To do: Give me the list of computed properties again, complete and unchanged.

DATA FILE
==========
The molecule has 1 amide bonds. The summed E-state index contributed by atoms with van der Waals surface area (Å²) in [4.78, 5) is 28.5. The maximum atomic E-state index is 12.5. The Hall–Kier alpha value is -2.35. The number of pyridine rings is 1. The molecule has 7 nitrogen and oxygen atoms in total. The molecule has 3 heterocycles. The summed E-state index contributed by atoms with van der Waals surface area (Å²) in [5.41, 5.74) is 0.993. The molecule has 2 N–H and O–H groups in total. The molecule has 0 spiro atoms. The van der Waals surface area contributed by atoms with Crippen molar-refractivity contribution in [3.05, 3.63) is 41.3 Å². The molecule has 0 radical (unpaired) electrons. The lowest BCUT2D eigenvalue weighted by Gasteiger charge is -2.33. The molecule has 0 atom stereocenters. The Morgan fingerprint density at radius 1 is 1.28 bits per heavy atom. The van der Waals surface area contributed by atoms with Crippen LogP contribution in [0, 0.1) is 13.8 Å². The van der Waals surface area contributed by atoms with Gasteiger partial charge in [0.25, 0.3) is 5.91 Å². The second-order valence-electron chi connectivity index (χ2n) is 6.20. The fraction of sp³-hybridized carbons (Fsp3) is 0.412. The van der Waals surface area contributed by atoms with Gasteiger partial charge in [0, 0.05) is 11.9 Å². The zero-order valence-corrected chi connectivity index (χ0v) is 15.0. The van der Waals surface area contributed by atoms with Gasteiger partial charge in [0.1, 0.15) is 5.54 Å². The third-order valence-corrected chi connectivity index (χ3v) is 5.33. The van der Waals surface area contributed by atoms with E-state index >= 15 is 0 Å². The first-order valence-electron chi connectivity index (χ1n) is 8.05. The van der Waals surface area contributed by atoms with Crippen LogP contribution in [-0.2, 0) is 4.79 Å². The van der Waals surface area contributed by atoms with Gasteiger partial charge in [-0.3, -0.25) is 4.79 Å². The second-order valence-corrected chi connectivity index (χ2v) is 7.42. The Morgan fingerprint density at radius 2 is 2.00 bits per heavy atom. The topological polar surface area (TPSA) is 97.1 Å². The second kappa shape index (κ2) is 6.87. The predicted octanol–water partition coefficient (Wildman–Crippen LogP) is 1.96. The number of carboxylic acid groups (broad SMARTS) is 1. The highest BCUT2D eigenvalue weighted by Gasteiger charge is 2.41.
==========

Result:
The molecule has 1 amide bonds. The summed E-state index contributed by atoms with van der Waals surface area (Å²) in [4.78, 5) is 28.5. The maximum atomic E-state index is 12.5. The Hall–Kier alpha value is -2.35. The number of pyridine rings is 1. The molecule has 7 nitrogen and oxygen atoms in total. The molecule has 3 heterocycles. The summed E-state index contributed by atoms with van der Waals surface area (Å²) in [5.41, 5.74) is 0.993. The molecule has 2 N–H and O–H groups in total. The molecule has 0 spiro atoms. The van der Waals surface area contributed by atoms with Crippen molar-refractivity contribution in [3.05, 3.63) is 41.3 Å². The molecule has 0 radical (unpaired) electrons. The lowest BCUT2D eigenvalue weighted by Gasteiger charge is -2.33. The molecule has 0 atom stereocenters. The Morgan fingerprint density at radius 1 is 1.28 bits per heavy atom. The van der Waals surface area contributed by atoms with Crippen LogP contribution in [0, 0.1) is 13.8 Å². The van der Waals surface area contributed by atoms with Gasteiger partial charge in [0.25, 0.3) is 5.91 Å². The second-order valence-electron chi connectivity index (χ2n) is 6.20. The fraction of sp³-hybridized carbons (Fsp3) is 0.412. The van der Waals surface area contributed by atoms with Gasteiger partial charge in [0, 0.05) is 11.9 Å². The zero-order valence-corrected chi connectivity index (χ0v) is 15.0. The van der Waals surface area contributed by atoms with Gasteiger partial charge in [0.1, 0.15) is 5.54 Å². The third-order valence-corrected chi connectivity index (χ3v) is 5.33. The van der Waals surface area contributed by atoms with E-state index >= 15 is 0 Å². The first-order valence-electron chi connectivity index (χ1n) is 8.05. The van der Waals surface area contributed by atoms with Crippen LogP contribution in [-0.2, 0) is 4.79 Å². The van der Waals surface area contributed by atoms with Gasteiger partial charge in [-0.3, -0.25) is 4.79 Å². The second-order valence-corrected chi connectivity index (χ2v) is 7.42. The Morgan fingerprint density at radius 2 is 2.00 bits per heavy atom. The topological polar surface area (TPSA) is 97.1 Å². The second kappa shape index (κ2) is 6.87. The predicted octanol–water partition coefficient (Wildman–Crippen LogP) is 1.96. The number of carboxylic acid groups (broad SMARTS) is 1. The highest BCUT2D eigenvalue weighted by Gasteiger charge is 2.41.